11. One other important issue for gloss is mounting. Yawn! Yes I know, we know, but I can't tell you how many times I've been burned from framers that tout being the masters of mounting. The surface is critical, and gator board doesn't cut it anymore. Never did.
  12. I agree with Lex. 35mm. negs should be scanned at at least 3000 dpi. For printing output 300 is fine but not for negative scanning. I think you may well need a new lab.
  13. PS.
    Since moving entirely to digital after 50 years I noe prefer the look of matte over digital when done on some of the the new archival papers using the new pigment inks.
  14. Sanjay, matt prints do look a little less sharp than glossy. How big, in terms of megabytes was the file and how big did you have it printed at? That way we can bypass the redundant and beat to death dpi, and ppi discussion. People get them confused. Its easier just to know your file size after scanned, and the dimensions of the print and then people can see if it was scanned correctly to size and print output.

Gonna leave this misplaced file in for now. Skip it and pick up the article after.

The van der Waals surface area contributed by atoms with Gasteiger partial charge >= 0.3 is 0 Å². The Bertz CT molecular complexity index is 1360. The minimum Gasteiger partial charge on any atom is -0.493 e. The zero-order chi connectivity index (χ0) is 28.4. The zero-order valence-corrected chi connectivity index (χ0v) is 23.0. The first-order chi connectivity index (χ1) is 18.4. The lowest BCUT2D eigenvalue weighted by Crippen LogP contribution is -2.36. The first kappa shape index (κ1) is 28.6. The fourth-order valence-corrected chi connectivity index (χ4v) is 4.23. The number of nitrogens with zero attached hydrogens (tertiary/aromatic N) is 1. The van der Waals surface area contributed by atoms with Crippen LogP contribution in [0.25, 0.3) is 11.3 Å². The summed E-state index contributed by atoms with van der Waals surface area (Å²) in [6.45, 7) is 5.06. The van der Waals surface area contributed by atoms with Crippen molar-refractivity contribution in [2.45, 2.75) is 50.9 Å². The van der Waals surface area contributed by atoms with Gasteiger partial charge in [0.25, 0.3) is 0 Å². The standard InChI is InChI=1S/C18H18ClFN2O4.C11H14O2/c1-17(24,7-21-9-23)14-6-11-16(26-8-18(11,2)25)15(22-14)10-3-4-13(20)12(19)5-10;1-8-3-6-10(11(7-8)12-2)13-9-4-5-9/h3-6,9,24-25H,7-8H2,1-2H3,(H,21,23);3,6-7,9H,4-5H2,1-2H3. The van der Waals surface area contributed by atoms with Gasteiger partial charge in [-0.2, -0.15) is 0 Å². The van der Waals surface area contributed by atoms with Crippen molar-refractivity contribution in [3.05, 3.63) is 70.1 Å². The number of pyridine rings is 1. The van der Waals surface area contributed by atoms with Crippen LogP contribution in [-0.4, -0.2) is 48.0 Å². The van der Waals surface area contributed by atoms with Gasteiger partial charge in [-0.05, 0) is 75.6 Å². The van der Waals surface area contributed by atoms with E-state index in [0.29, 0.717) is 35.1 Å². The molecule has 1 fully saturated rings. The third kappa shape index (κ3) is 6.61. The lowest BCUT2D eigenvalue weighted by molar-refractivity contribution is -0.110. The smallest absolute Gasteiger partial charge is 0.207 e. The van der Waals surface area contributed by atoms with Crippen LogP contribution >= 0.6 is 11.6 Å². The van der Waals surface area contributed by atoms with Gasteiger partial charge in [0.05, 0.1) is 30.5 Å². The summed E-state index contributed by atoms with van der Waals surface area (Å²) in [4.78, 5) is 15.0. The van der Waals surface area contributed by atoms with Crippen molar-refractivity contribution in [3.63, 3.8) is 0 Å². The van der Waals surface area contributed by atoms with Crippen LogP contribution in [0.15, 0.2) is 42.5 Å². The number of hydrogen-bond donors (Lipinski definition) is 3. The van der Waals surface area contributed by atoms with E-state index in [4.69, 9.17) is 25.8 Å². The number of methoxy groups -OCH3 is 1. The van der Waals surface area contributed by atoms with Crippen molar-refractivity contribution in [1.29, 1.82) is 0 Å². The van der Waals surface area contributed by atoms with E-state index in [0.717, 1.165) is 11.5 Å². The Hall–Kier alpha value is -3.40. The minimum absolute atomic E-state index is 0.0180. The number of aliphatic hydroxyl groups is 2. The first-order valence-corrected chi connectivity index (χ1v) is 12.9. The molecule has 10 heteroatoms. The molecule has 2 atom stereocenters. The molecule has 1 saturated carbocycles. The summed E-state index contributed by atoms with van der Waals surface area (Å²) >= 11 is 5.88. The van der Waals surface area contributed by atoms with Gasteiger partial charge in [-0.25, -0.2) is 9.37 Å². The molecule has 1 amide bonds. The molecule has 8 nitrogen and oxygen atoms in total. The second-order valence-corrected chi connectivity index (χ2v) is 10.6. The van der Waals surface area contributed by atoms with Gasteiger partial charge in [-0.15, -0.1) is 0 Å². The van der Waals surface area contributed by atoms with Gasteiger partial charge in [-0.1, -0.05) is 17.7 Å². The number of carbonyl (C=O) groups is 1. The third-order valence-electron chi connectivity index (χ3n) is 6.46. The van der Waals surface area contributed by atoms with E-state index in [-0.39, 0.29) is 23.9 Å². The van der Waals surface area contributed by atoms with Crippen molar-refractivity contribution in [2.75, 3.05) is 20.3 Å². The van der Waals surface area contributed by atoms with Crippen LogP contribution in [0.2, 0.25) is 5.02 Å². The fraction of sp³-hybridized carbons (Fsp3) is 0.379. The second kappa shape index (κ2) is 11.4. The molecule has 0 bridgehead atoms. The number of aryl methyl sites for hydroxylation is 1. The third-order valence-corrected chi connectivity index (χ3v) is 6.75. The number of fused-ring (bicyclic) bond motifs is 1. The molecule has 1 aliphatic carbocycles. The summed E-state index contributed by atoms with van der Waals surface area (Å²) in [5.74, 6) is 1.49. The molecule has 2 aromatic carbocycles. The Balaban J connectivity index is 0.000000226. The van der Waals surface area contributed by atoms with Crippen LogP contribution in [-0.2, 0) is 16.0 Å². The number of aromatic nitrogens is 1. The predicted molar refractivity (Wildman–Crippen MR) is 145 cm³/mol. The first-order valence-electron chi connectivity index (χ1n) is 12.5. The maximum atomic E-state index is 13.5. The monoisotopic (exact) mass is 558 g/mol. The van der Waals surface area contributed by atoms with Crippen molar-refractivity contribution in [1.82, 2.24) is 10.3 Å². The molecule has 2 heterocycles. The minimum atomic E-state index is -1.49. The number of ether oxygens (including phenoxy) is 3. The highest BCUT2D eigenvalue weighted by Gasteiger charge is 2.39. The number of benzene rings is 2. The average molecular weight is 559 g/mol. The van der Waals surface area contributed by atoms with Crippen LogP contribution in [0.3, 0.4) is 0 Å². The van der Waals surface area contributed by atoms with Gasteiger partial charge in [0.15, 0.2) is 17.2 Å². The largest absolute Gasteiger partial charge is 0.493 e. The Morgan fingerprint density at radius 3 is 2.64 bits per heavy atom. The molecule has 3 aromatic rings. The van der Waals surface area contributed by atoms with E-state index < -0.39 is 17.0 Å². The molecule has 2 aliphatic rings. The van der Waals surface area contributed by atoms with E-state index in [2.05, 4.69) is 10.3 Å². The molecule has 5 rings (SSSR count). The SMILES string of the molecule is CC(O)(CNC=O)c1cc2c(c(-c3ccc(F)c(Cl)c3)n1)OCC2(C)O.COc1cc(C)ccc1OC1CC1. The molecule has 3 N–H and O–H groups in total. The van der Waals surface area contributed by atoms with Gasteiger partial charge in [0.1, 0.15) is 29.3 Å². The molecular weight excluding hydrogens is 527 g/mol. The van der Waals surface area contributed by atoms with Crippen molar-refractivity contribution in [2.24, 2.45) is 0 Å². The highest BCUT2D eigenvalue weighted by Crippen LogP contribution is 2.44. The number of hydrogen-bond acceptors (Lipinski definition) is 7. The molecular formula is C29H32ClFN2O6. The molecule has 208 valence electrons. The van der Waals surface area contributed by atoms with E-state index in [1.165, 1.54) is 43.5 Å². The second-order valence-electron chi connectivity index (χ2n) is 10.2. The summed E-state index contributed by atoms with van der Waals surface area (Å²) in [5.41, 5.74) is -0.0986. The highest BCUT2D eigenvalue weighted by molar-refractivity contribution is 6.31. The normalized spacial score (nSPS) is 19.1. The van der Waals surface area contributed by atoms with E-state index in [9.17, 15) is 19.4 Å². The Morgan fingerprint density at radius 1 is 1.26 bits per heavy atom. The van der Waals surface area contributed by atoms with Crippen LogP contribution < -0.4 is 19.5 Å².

15. Thanks all. I did not get to see the file. He just scanned and gave me the prints.
    The other labs I had been to before have bigger machines which scan from negatives and print. I believe the chemicals may be housed in the machine.
  16. I actually prefer the matte. The glossy has a little too much reflection, which makes it hard to see the picture at certain angles.
  17. Here where I am. My lab uses a Nortisu or a Frontier system for scanning and printing, it's a complex all in one unit. I now just develop and I scan myself. One time they gave me a Photo CD by mistake so I got that for free. The scans are not as good as my Epson V700. Let alone better scanners you can get. It could also be what kind of settings they used as well.